While it’s now common place for developers to raid the past for inspiration, few people would have expected Yar’s Revenge to be used as the basis of a re-imagining. More renowned for the excellent box art which the Atari 2600 cartridge came in, it would be a stretch to call the original a classic or fondly remember (unless the player in question was deprived of an alternative and unfortunate enough to be stuck with it). None the less, Atari have taken Yar’s as the basis for their latest title on PlayStation Network and Xbox Live Arcade.
Set across six sprawling levels, 2011’s iteration of Yar’s Revenge is an on-rails shooter in the mould of the seminal Rez or Panzer Dragoon. The story is light to say the least and won’t live long in the memory, the main gist being that Yar has been sent on a mission to seek titular `Revenge` for the treatment of her people. A work of literary genius it most certainly isn’t.
The controls are fairly standard for the genre; the left analogue stick controls Yar, while the Right stick is used to move the targeting reticule around the screen. The players primary weapon is the Pulse Laser, but there’s also the additional Railgun which requires recharging after use. By holding down the button for the Pulse Laser you can paint up to six targets and then let loose with a barrage of missiles, though these are limited and can only be replenished when enemies drop them.
Of course there are power-ups available to increase Yar’s arsenal. The Annihilator allows extra damage to be applied, the Seeker will home in on enemies and clear them, while the Defender takes out enemy bullets. Each power-up is assigned to the pad’s face buttons and can be stacked three at a time, handy for hoarding them until they’re required.
The six areas are teeming with enemies of varying size and strength, with each one downed helping to fill up a multiplier meter which will otherwise trickle slowly away. Keeping that tally heading ever upwards is essential for players looking to post some serious highscores on the leaderboards.
Unfortunately there are some major mixed messages going on within this version of Yar’s Revenge . The look adopted for the game is a pseudo cell-shading that stands out on certain areas, but looks like a blurry mess in others. The confusion extends to the gameplay, as first stage the player encounters is a mess of brown textures and enemies that look like they’re made of cardboard, appearing to have no dimension or heft. The lack of urgency also makes matters worse, with it feeling like a demonstration rather than a fight towards a goal. Even the first boss is decidedly average and the journey to it is also long and laborious. A bit of fine-tuning and judicious use of quality control would have certainly kept the levels snappier and concentrated, instead of meandering and dull.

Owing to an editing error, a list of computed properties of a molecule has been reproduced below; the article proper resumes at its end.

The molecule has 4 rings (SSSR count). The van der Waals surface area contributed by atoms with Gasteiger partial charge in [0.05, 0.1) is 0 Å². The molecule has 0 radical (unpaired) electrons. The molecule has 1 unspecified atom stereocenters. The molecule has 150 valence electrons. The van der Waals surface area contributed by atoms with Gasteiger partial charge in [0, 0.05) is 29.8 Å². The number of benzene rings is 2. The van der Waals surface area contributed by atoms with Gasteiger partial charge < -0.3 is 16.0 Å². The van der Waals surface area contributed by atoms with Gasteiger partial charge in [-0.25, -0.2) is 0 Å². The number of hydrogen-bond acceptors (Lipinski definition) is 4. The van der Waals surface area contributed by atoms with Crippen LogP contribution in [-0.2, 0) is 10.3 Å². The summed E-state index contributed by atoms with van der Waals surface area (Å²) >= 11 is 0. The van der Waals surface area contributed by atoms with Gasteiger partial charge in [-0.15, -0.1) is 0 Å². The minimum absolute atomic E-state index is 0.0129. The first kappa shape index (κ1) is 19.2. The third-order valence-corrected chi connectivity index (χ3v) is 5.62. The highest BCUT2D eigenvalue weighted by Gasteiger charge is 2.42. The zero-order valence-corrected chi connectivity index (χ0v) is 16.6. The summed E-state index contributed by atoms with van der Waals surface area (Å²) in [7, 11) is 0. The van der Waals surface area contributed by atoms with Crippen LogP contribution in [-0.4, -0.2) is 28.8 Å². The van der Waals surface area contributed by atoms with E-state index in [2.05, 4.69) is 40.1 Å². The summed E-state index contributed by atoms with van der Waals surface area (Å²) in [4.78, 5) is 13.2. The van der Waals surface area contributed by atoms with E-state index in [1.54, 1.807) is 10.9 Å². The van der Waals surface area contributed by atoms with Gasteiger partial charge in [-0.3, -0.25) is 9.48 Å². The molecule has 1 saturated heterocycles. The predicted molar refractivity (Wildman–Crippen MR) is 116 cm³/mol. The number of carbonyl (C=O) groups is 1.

Around about now it would fair to say many would be writing Yar’s Revenge off as a failed experiment, but from Stage Three onward it changes up a gear and starts to display its true scale and ambition. The peculiar drabness of the greenery makes way for a well-realised industrial location and the attendant swarm of enemies add to a sense of overwhelming odds stacked against Yar in her quest. Even the boss fights from this point on are imbued with a sense of character and guile, and victory against them becomes one that is well earned by the skin of the player’s teeth. Stage Three’s boss in particular is a treat, with a genuinely interesting nod towards the original game.
It boggles the mind that the developers left it this late into the game to introduce their finest work, as many might have switched off before then, missing the treats in store. So it almost feels like two games were developed before being rammed together at the end, leaving it very disjointed. The lack of online co-op also feels like a bit of a misstep, with it being limited to offline only. Once finished there isn’t a great deal of incentive to come back, apart from attempting to improve high scores or to attempt the challenge or hardcore modes. Ultimately this is one title that is lacking in hooks to drag you back once the end credits have rolled.
When it works, Yar’s Revenge is an interesting take on how to revive a long dormant title from yesteryear. When it doesn’t work, it frustrates the player no end. The paucity of modes and the lack of any real reason to go back hamper the longevity, especially in light of the fact that there is some bona-fide classics currently populating the download services that do the same but much, much better. Sadly this means it ends up a competent, but wasted, opportunity.